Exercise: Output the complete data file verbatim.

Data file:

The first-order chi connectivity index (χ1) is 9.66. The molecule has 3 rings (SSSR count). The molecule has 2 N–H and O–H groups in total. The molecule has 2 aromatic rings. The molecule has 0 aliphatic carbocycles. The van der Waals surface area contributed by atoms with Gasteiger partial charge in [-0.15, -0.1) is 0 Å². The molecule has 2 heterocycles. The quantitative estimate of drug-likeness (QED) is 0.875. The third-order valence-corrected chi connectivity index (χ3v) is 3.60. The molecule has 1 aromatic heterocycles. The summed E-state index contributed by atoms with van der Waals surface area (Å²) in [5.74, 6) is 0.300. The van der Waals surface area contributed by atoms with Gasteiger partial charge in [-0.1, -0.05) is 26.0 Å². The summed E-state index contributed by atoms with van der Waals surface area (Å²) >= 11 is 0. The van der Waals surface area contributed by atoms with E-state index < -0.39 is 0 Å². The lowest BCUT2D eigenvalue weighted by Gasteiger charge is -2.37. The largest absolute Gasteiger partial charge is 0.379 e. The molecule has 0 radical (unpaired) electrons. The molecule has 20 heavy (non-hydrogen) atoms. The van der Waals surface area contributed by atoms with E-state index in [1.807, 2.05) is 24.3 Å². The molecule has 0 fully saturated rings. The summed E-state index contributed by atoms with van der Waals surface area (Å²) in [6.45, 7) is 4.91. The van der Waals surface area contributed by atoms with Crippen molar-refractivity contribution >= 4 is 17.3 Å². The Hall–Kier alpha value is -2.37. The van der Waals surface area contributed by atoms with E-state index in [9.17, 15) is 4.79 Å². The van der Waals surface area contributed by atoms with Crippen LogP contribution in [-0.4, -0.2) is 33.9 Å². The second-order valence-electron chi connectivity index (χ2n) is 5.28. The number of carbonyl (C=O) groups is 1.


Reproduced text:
The first-order chi connectivity index (χ1) is 9.66. The molecule has 3 rings (SSSR count). The molecule has 2 N–H and O–H groups in total. The molecule has 2 aromatic rings. The molecule has 0 aliphatic carbocycles. The van der Waals surface area contributed by atoms with Gasteiger partial charge in [-0.15, -0.1) is 0 Å². The molecule has 2 heterocycles. The quantitative estimate of drug-likeness (QED) is 0.875. The third-order valence-corrected chi connectivity index (χ3v) is 3.60. The molecule has 1 aromatic heterocycles. The summed E-state index contributed by atoms with van der Waals surface area (Å²) in [5.74, 6) is 0.300. The van der Waals surface area contributed by atoms with Gasteiger partial charge in [-0.1, -0.05) is 26.0 Å². The summed E-state index contributed by atoms with van der Waals surface area (Å²) >= 11 is 0. The van der Waals surface area contributed by atoms with E-state index < -0.39 is 0 Å². The lowest BCUT2D eigenvalue weighted by Gasteiger charge is -2.37. The largest absolute Gasteiger partial charge is 0.379 e. The molecule has 0 radical (unpaired) electrons. The molecule has 20 heavy (non-hydrogen) atoms. The van der Waals surface area contributed by atoms with E-state index in [1.807, 2.05) is 24.3 Å². The molecule has 0 fully saturated rings. The summed E-state index contributed by atoms with van der Waals surface area (Å²) in [6.45, 7) is 4.91. The van der Waals surface area contributed by atoms with Crippen molar-refractivity contribution >= 4 is 17.3 Å². The Hall–Kier alpha value is -2.37. The van der Waals surface area contributed by atoms with E-state index in [9.17, 15) is 4.79 Å². The van der Waals surface area contributed by atoms with Crippen LogP contribution in [-0.4, -0.2) is 33.9 Å². The second-order valence-electron chi connectivity index (χ2n) is 5.28. The number of carbonyl (C=O) groups is 1.